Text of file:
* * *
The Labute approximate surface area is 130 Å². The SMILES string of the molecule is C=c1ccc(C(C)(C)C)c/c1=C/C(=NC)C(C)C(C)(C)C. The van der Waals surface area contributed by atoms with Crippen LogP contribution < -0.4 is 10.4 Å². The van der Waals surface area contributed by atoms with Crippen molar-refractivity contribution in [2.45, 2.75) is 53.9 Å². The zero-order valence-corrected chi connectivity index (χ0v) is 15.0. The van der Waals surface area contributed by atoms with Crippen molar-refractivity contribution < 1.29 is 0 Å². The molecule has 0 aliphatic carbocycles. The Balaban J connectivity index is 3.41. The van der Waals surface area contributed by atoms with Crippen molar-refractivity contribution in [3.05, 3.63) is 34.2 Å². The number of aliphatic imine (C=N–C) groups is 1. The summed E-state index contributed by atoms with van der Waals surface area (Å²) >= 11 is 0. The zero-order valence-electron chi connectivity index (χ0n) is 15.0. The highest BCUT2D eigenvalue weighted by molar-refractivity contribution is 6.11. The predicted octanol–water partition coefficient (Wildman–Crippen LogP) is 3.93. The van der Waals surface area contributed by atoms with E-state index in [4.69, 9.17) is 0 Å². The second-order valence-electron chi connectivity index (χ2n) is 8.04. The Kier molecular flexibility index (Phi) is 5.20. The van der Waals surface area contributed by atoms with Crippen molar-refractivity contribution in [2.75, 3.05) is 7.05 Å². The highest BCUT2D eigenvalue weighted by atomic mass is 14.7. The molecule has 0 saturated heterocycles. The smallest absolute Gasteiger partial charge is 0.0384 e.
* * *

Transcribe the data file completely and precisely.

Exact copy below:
The Labute approximate surface area is 130 Å². The SMILES string of the molecule is C=c1ccc(C(C)(C)C)c/c1=C/C(=NC)C(C)C(C)(C)C. The van der Waals surface area contributed by atoms with Crippen LogP contribution < -0.4 is 10.4 Å². The van der Waals surface area contributed by atoms with Crippen molar-refractivity contribution in [2.45, 2.75) is 53.9 Å². The zero-order valence-corrected chi connectivity index (χ0v) is 15.0. The van der Waals surface area contributed by atoms with Crippen molar-refractivity contribution < 1.29 is 0 Å². The molecule has 0 aliphatic carbocycles. The Balaban J connectivity index is 3.41. The van der Waals surface area contributed by atoms with Crippen molar-refractivity contribution in [3.05, 3.63) is 34.2 Å². The number of aliphatic imine (C=N–C) groups is 1. The summed E-state index contributed by atoms with van der Waals surface area (Å²) >= 11 is 0. The zero-order valence-electron chi connectivity index (χ0n) is 15.0. The highest BCUT2D eigenvalue weighted by molar-refractivity contribution is 6.11. The predicted octanol–water partition coefficient (Wildman–Crippen LogP) is 3.93. The van der Waals surface area contributed by atoms with E-state index in [4.69, 9.17) is 0 Å². The second-order valence-electron chi connectivity index (χ2n) is 8.04. The Kier molecular flexibility index (Phi) is 5.20. The van der Waals surface area contributed by atoms with Crippen molar-refractivity contribution in [2.75, 3.05) is 7.05 Å². The highest BCUT2D eigenvalue weighted by atomic mass is 14.7. The molecule has 0 saturated heterocycles. The smallest absolute Gasteiger partial charge is 0.0384 e.